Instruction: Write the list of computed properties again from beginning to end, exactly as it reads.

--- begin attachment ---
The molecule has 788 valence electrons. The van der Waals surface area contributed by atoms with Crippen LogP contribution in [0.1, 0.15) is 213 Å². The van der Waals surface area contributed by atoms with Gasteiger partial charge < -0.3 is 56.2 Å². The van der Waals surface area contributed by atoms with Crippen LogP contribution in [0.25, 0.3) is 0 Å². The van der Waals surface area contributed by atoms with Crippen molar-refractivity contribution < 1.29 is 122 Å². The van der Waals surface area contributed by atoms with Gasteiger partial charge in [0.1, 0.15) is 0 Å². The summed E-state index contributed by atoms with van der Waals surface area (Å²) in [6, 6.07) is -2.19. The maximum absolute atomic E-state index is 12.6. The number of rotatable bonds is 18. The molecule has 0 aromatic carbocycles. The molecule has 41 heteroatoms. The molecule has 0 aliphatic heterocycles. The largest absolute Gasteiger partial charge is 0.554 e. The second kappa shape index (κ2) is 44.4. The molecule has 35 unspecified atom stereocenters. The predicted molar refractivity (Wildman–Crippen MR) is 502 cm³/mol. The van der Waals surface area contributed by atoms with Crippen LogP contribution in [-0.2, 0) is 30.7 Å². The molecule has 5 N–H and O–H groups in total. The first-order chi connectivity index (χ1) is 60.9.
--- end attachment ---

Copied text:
The molecule has 788 valence electrons. The van der Waals surface area contributed by atoms with Crippen LogP contribution in [0.1, 0.15) is 213 Å². The van der Waals surface area contributed by atoms with Gasteiger partial charge < -0.3 is 56.2 Å². The van der Waals surface area contributed by atoms with Crippen LogP contribution in [0.25, 0.3) is 0 Å². The van der Waals surface area contributed by atoms with Crippen molar-refractivity contribution < 1.29 is 122 Å². The van der Waals surface area contributed by atoms with Gasteiger partial charge in [0.1, 0.15) is 0 Å². The summed E-state index contributed by atoms with van der Waals surface area (Å²) in [6, 6.07) is -2.19. The maximum absolute atomic E-state index is 12.6. The number of rotatable bonds is 18. The molecule has 0 aromatic carbocycles. The molecule has 41 heteroatoms. The molecule has 0 aliphatic heterocycles. The largest absolute Gasteiger partial charge is 0.554 e. The second kappa shape index (κ2) is 44.4. The molecule has 35 unspecified atom stereocenters. The predicted molar refractivity (Wildman–Crippen MR) is 502 cm³/mol. The van der Waals surface area contributed by atoms with Crippen LogP contribution in [-0.2, 0) is 30.7 Å². The molecule has 5 N–H and O–H groups in total. The first-order chi connectivity index (χ1) is 60.9.